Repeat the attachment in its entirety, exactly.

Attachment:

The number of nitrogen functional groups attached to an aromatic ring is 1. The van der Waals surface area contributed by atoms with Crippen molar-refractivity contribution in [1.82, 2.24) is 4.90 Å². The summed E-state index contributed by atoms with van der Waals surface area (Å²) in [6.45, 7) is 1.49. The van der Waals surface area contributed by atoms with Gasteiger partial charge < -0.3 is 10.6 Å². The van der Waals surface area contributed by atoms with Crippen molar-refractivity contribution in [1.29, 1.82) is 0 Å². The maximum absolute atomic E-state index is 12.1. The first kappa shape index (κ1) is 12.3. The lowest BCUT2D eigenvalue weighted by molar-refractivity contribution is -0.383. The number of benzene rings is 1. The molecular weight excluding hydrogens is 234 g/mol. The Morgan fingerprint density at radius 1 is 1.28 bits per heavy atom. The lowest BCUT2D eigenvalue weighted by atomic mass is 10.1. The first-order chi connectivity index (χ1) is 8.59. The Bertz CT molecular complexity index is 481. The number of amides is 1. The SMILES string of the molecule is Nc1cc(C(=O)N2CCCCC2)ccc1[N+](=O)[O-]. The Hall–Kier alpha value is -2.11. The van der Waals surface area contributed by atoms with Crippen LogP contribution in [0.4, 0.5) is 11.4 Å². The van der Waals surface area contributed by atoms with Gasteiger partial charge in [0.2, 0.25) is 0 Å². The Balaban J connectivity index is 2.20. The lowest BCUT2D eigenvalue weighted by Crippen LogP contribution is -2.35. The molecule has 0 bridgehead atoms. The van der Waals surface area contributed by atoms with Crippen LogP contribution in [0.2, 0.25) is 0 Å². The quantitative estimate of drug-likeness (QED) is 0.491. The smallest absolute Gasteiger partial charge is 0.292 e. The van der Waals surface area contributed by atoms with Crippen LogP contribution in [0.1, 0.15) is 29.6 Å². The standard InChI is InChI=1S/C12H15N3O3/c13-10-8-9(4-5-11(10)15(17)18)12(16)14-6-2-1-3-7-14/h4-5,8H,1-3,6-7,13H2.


The number of nitrogen functional groups attached to an aromatic ring is 1. The van der Waals surface area contributed by atoms with Crippen molar-refractivity contribution in [1.82, 2.24) is 4.90 Å². The summed E-state index contributed by atoms with van der Waals surface area (Å²) in [6.45, 7) is 1.49. The van der Waals surface area contributed by atoms with Gasteiger partial charge < -0.3 is 10.6 Å². The van der Waals surface area contributed by atoms with Crippen molar-refractivity contribution in [1.29, 1.82) is 0 Å². The maximum absolute atomic E-state index is 12.1. The first kappa shape index (κ1) is 12.3. The lowest BCUT2D eigenvalue weighted by molar-refractivity contribution is -0.383. The number of benzene rings is 1. The molecular weight excluding hydrogens is 234 g/mol. The Morgan fingerprint density at radius 1 is 1.28 bits per heavy atom. The lowest BCUT2D eigenvalue weighted by atomic mass is 10.1. The first-order chi connectivity index (χ1) is 8.59. The Bertz CT molecular complexity index is 481. The number of amides is 1. The SMILES string of the molecule is Nc1cc(C(=O)N2CCCCC2)ccc1[N+](=O)[O-]. The Hall–Kier alpha value is -2.11. The van der Waals surface area contributed by atoms with Crippen LogP contribution in [0.4, 0.5) is 11.4 Å². The van der Waals surface area contributed by atoms with Gasteiger partial charge in [0.2, 0.25) is 0 Å². The Balaban J connectivity index is 2.20. The lowest BCUT2D eigenvalue weighted by Crippen LogP contribution is -2.35. The molecule has 0 bridgehead atoms. The van der Waals surface area contributed by atoms with Crippen LogP contribution in [0.2, 0.25) is 0 Å². The quantitative estimate of drug-likeness (QED) is 0.491. The smallest absolute Gasteiger partial charge is 0.292 e. The van der Waals surface area contributed by atoms with Crippen LogP contribution in [0.1, 0.15) is 29.6 Å². The standard InChI is InChI=1S/C12H15N3O3/c13-10-8-9(4-5-11(10)15(17)18)12(16)14-6-2-1-3-7-14/h4-5,8H,1-3,6-7,13H2.